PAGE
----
All Voices :

  • No unusual computing equipment is needed, and the software applications and vocal sample sets are open source.
  • The output from MuseScore has to be transferred to a DAW (LMMS in this case) and a sample set of voices with each of the vowel sounds has to be available.
  • Each vowel change for each voice has to be identified and assigned to the vowel in the sample set. Depending on the complexity of the score, this can take a significant amount of time and effort.
  • Adding consonants to make up full words is not really practical.

Adding Full Words

A number of applications exist that include word builders, so a lyric can be typed in using native languages (English, Latin) or phonetic versions. Most of the applications tried originated from China and Japan, and were orientated to solo singers. While they did actually work, the voices just did not sound right for choral singing.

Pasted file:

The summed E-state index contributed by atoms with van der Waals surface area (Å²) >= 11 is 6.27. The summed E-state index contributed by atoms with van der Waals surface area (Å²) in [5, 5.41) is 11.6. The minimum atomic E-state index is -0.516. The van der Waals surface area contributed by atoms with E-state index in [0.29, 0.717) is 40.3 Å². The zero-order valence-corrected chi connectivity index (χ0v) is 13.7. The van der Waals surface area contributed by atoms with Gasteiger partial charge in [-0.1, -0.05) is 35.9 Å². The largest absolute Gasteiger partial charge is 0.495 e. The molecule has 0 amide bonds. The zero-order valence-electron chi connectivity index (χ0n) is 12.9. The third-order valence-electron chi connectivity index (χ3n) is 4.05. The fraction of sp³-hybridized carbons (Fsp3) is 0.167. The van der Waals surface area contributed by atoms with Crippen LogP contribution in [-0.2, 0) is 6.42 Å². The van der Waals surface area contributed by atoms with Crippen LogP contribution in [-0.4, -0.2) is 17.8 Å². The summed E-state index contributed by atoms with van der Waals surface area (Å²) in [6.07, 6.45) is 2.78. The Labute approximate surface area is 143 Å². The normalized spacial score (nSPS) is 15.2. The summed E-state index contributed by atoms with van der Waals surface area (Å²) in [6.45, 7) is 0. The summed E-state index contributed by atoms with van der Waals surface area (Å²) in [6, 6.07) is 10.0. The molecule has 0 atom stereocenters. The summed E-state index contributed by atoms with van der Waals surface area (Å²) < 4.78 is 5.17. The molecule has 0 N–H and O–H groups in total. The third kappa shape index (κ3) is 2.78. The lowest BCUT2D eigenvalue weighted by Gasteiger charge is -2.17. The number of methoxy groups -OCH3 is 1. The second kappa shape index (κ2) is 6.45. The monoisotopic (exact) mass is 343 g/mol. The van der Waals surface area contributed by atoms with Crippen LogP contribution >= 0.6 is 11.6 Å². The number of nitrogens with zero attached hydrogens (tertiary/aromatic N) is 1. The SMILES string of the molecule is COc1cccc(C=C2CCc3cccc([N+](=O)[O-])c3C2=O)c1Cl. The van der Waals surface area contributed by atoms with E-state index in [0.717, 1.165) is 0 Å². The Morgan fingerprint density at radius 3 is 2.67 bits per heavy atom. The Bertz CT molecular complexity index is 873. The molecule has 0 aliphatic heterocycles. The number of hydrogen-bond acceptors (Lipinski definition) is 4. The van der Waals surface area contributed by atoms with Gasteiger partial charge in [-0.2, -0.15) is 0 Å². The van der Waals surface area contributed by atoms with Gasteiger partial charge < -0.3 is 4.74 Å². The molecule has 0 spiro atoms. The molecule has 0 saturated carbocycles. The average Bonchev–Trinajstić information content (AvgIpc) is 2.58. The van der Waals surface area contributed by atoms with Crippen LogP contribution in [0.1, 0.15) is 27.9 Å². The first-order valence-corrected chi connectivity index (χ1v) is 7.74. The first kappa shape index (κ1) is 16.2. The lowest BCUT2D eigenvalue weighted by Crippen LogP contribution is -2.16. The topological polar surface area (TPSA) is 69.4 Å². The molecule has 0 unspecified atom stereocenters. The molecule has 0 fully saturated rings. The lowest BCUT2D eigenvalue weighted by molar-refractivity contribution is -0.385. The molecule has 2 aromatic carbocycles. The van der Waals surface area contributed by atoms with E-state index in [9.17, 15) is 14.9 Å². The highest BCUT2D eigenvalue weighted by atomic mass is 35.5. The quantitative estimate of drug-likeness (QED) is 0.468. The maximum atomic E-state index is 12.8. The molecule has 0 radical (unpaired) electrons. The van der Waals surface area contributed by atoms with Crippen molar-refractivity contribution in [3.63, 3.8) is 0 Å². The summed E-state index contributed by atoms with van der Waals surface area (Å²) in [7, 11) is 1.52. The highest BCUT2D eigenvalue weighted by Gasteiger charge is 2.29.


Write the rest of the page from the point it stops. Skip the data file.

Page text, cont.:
Example :

Eventually, a candidate was found (East West Symphonic Choir) that can (with a bit of skill) produce sounds like this:

  • The voices are from extensive sample sets, and the words are very clear.
  • The Symphonic Choir word builder software is relatively easy to use, but does need experience to get the best results (there is a lot of guidance on the Internet).
  • Producing each set of rehearsal tracks probably would take about double the time of the basic set above.
  • The software is relatively expensive (£170 or so), and needs a fairly heavyweight computer (ranging from around £600 for refurbished equipment to over £2,000 new).
  • An audio editor (e.g. Audacity) is needed to add the accompaniment (if the audio editor bundled into Symphonic Choirs is used, the software price goes over £600).